Portions of Columbia and Northumberland counties are beginning to be marked by excavators and bulldozers as construction of the Atlantic Sunrise pipeline project gets underway.
A 42-inch pipeline that will carry natural gas from the Marcellus Shale production area in the northern-tier to Transco’s existing market areas. Locally, it will cross Bethel Road, Pine Swamp Road and Wynn School Road in Columbia County; and in Northumberland County Route 54, north of Bear Gap Road; Reading Turnpike Road, Route 2026 (Sagon Road), Route 61, west
of Walmart; Industrial Park Road and Route 901.
Crews were visible Monday clearing trees, grading and trenching at several locations on terrain that ranged from relatively flat to steep mountainsides.
According to Chris Stockton, spokesman for the project, construction is taking place from north to south, as it relates to the pipeline. Pipe stringing is expected to begin later this week with pipe welding by the end of the month.
He said motorists should be aware of pipeline activities and pay attention to
flaggers and road construction signs.
“Periodically there will be five to 10-minute closures to offload equipment and cross the road,” he said. “We are doing our best to minimize any delays by moving equipment efficiently and safely as possible. Our ultimate goal is to continuously move equipment up and down the right-of-ways, instead of using roadways, to avoid or minimize traffic.”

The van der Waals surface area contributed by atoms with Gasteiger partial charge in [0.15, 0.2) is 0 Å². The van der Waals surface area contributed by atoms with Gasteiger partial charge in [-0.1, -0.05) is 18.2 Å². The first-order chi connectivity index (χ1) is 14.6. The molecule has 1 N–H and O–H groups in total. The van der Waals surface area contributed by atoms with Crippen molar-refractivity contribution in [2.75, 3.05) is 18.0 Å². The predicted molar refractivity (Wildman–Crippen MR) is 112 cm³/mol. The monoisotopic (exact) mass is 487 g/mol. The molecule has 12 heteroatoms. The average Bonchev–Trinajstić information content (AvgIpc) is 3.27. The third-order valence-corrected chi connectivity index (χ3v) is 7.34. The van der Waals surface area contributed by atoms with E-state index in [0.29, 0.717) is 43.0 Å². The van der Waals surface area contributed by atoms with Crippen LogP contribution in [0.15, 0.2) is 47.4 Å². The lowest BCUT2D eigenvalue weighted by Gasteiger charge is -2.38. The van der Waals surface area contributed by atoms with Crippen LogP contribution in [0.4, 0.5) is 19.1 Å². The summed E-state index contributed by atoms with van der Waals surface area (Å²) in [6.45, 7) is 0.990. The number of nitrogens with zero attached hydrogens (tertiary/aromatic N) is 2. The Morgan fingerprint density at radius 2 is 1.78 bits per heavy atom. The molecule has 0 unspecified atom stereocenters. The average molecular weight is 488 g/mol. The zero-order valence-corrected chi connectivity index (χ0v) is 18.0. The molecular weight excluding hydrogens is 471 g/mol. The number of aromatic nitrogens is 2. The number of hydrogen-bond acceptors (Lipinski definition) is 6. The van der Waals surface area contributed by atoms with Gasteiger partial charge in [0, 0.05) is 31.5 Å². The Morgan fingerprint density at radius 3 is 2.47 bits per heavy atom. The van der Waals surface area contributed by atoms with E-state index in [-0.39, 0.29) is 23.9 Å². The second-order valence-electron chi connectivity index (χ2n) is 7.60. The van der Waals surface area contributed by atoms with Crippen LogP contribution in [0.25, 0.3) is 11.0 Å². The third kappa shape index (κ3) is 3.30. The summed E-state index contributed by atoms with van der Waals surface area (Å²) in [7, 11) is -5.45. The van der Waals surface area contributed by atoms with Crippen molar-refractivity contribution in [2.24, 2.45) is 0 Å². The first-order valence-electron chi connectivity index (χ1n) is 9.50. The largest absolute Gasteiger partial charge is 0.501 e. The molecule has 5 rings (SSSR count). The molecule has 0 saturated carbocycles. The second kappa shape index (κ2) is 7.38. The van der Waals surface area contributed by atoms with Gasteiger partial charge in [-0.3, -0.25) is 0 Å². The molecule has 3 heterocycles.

Federal Energy Regulatory Commission (FERC) issued a final Environmental Impact Statement (EIS) on Dec. 30 in the form of a 778-page
report. The agency determined that construction and operation of the project would result in “some adverse environmental impacts,” but the impacts would be reduced to “less-than-significant levels” with the implementation of Transco’s proposed and FERC’s recommended mitigation measures.
The Atlantic Sunrise pipeline project cleared its last federal hurdle in February when the Federal Energy Regulatory Commission (FERC) issued a Certificate of Public Convenience and Necessity, which authorized the project to proceed to the construction phase once 57 measures, which would further mitigate environmental impacts, were satisfied.